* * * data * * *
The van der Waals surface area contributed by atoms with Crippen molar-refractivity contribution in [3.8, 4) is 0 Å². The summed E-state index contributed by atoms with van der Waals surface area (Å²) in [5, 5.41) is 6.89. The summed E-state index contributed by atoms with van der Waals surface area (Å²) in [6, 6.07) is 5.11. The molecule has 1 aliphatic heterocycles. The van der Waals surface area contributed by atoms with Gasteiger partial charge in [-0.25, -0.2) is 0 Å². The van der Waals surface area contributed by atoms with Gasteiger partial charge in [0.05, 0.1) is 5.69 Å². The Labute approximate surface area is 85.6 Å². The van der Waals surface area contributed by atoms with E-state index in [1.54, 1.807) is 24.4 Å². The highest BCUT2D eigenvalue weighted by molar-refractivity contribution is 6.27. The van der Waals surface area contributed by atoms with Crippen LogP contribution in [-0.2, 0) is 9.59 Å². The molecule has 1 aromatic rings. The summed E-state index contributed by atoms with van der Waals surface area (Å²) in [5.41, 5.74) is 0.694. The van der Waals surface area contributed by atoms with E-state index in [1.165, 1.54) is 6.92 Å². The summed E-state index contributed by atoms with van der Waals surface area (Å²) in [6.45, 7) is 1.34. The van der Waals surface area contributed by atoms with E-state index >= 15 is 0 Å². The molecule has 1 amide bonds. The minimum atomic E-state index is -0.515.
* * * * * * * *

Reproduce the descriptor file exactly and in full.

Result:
The van der Waals surface area contributed by atoms with Crippen molar-refractivity contribution in [3.8, 4) is 0 Å². The summed E-state index contributed by atoms with van der Waals surface area (Å²) in [5, 5.41) is 6.89. The summed E-state index contributed by atoms with van der Waals surface area (Å²) in [6, 6.07) is 5.11. The molecule has 1 aliphatic heterocycles. The van der Waals surface area contributed by atoms with Gasteiger partial charge in [-0.25, -0.2) is 0 Å². The van der Waals surface area contributed by atoms with Gasteiger partial charge in [0.05, 0.1) is 5.69 Å². The Labute approximate surface area is 85.6 Å². The van der Waals surface area contributed by atoms with E-state index in [1.54, 1.807) is 24.4 Å². The highest BCUT2D eigenvalue weighted by molar-refractivity contribution is 6.27. The van der Waals surface area contributed by atoms with Crippen LogP contribution in [-0.2, 0) is 9.59 Å². The molecule has 1 aromatic rings. The summed E-state index contributed by atoms with van der Waals surface area (Å²) in [5.41, 5.74) is 0.694. The van der Waals surface area contributed by atoms with E-state index in [1.165, 1.54) is 6.92 Å². The summed E-state index contributed by atoms with van der Waals surface area (Å²) in [6.45, 7) is 1.34. The van der Waals surface area contributed by atoms with E-state index >= 15 is 0 Å². The molecule has 1 amide bonds. The minimum atomic E-state index is -0.515.